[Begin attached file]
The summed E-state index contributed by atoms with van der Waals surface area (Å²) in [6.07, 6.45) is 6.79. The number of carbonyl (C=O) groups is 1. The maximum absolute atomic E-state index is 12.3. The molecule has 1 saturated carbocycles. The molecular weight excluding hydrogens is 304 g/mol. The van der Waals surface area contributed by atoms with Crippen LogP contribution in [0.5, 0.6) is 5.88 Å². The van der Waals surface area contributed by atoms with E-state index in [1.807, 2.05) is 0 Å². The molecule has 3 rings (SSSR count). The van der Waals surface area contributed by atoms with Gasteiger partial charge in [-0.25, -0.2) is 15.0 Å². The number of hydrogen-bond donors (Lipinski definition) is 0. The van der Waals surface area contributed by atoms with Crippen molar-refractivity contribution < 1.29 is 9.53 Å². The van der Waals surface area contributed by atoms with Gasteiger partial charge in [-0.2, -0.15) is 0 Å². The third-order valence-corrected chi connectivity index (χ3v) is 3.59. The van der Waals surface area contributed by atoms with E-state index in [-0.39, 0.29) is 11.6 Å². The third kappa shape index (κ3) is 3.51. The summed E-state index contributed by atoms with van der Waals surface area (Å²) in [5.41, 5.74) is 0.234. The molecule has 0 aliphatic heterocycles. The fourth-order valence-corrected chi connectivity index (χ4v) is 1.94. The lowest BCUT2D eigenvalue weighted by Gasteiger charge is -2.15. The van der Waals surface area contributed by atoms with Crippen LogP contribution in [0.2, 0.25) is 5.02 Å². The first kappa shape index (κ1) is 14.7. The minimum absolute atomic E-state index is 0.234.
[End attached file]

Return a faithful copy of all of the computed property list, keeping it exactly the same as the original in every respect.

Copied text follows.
The summed E-state index contributed by atoms with van der Waals surface area (Å²) in [6.07, 6.45) is 6.79. The number of carbonyl (C=O) groups is 1. The maximum absolute atomic E-state index is 12.3. The molecule has 1 saturated carbocycles. The molecular weight excluding hydrogens is 304 g/mol. The van der Waals surface area contributed by atoms with Crippen LogP contribution in [0.5, 0.6) is 5.88 Å². The van der Waals surface area contributed by atoms with E-state index in [1.807, 2.05) is 0 Å². The molecule has 3 rings (SSSR count). The van der Waals surface area contributed by atoms with Gasteiger partial charge in [-0.25, -0.2) is 15.0 Å². The number of hydrogen-bond donors (Lipinski definition) is 0. The van der Waals surface area contributed by atoms with Crippen molar-refractivity contribution < 1.29 is 9.53 Å². The van der Waals surface area contributed by atoms with Gasteiger partial charge in [-0.2, -0.15) is 0 Å². The third-order valence-corrected chi connectivity index (χ3v) is 3.59. The van der Waals surface area contributed by atoms with E-state index in [-0.39, 0.29) is 11.6 Å². The third kappa shape index (κ3) is 3.51. The summed E-state index contributed by atoms with van der Waals surface area (Å²) in [5.41, 5.74) is 0.234. The molecule has 0 aliphatic heterocycles. The fourth-order valence-corrected chi connectivity index (χ4v) is 1.94. The lowest BCUT2D eigenvalue weighted by Gasteiger charge is -2.15. The van der Waals surface area contributed by atoms with Crippen LogP contribution in [0.2, 0.25) is 5.02 Å². The first kappa shape index (κ1) is 14.7. The minimum absolute atomic E-state index is 0.234.